Inflationphobia: How to Avoid Overreacting to High Inflation (and Possibly Wasting a Lot of Money!)

Some reactions to inflation are justifiable. Some are just hysterical. Here’s how not to overreact.

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For the seventh month in a row, inflation has been above the Bank of Canada’s 1% to 3% target rate. And, aside from June, in which the rate dropped from 3.6% in May to 3.1%, every month has seen a slight rise:

  • January: 1%
  • February: 1.1%
  • March: 2.2%
  • April: 3.4%
  • May: 3.6%
  • June: 3.1%
  • July: 3.7%
  • August: 4.1%
  • September: 4.4%
  • October: 4.7%

Not surprisingly, Canadians are panicking over inflation. In fact, according to a CIBC study, for every 10 Canadians in a room, six are worrying over inflation rates. It’s not hard to see why: grocery bills are higher, gas per litre is breaking historic rates, and even plastic bags are becoming a luxury for shoppers.

While some reactions to inflation are completely justifiable (like adjusting your budget to account for rising grocery bills), others are just panic-induced. If you’re feeling more jittery this holiday season, here are four ways not to overreact.

1. Don’t drastically change your investing approach

You should always aim to build a well-diversified investment portfolio, heavy inflation or not. That means allocating an appropriate amount to stocks, bonds, commodities, and, yes, even cryptocurrency.

But heavy inflation doesn’t mean you should sell your stocks in favour of traditional “inflation hedges,” like gold. While gold can help balance out your portfolio, investing too much in the yellow metal can cause you to miss out on the upsides of more lucrative securities, like stocks and funds.

As a long-term investor, try not to overreact to market news and change your investing strategy. Put some money aside for inflation-proof assets, sure, but don’t be afraid to invest in stocks, if that’s your approach.

Some stocks, in fact, benefit highly from inflation. For instance, bank stocks, utility stocks, and certain tech stocks will gain value as inflation goes up. Be sure to add these winners to your portfolio, as they could help you with future inflationary periods, too.

2. Stock up on gas

By now, you’ve probably noticed that gas prices aren’t going down anytime soon. In fact, they seem to climb upward by the day.

One approach is to buy gas at today’s rates and hoard it. Seems logical, right? After all, gasoline can last three to six months in a properly stored container. Why not lock in today’s prices and store gas in a safe place?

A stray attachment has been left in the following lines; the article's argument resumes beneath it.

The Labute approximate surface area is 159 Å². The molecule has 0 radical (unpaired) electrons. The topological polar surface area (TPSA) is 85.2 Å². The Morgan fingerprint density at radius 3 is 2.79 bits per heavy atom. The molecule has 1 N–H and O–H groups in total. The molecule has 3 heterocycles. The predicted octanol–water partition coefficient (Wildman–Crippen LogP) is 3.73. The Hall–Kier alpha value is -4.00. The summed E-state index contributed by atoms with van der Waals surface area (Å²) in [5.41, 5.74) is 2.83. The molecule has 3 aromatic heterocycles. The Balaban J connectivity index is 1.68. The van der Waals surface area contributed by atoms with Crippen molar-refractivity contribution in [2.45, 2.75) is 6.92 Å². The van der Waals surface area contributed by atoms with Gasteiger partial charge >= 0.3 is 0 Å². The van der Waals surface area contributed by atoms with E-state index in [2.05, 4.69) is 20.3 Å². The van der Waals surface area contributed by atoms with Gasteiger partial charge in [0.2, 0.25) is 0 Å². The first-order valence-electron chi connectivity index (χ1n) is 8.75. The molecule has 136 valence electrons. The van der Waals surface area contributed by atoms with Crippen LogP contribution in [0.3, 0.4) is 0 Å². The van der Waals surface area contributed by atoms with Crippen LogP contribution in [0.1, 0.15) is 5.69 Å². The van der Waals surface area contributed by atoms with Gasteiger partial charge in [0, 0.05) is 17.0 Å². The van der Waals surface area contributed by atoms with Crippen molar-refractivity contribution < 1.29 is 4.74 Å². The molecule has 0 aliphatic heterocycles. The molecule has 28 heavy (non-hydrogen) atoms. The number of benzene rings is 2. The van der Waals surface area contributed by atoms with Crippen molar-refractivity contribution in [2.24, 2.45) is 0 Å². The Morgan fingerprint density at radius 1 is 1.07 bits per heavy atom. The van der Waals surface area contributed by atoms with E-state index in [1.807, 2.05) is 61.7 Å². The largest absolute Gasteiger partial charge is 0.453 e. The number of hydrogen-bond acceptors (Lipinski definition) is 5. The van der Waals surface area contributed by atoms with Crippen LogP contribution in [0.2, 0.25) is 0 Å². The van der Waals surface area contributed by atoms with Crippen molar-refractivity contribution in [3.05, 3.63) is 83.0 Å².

In general, stocking up on gas isn’t a smart idea. For one, it’s dangerous to store high quantities of gas in a closed area. Not only that but you don’t know how old the gas is when it enters your jerry can. It could have already aged by several months, making it more likely to be degraded by the time you use it.

In addition, if everyone were to panic-buy gasoline “American-style,” we would only exasperate supply lines further, causing gas prices to rise even more.

A better approach is to use a rewards card or cash-back credit card on your fuel purchases. Some cards will earn you a substantive amount back, like 2% or 3%. You can even double-dip your credit card rewards with a gas rewards program, earning double the points.

3. Don’t invest your emergency fund

Finally, if you have an emergency fund, don’t feel pressured to invest it or lock it away in a GIC. While, yes, inflation might hurt the power of your emergency fund’s dollars, that doesn’t mean you have to risk it for a higher rate of return.

If you want your emergency fund to keep pace with inflation, you could add money to it. But don’t put your emergency in stocks or funds. Losing money to investments is far worse than losing purchasing power under inflation.

This article represents the opinion of the writer, who may disagree with the “official” recommendation position of a Motley Fool premium service or advisor. We’re Motley! Questioning an investing thesis — even one of our own — helps us all think critically about investing and make decisions that help us become smarter, happier, and richer, so we sometimes publish articles that may not be in line with recommendations, rankings or other content.

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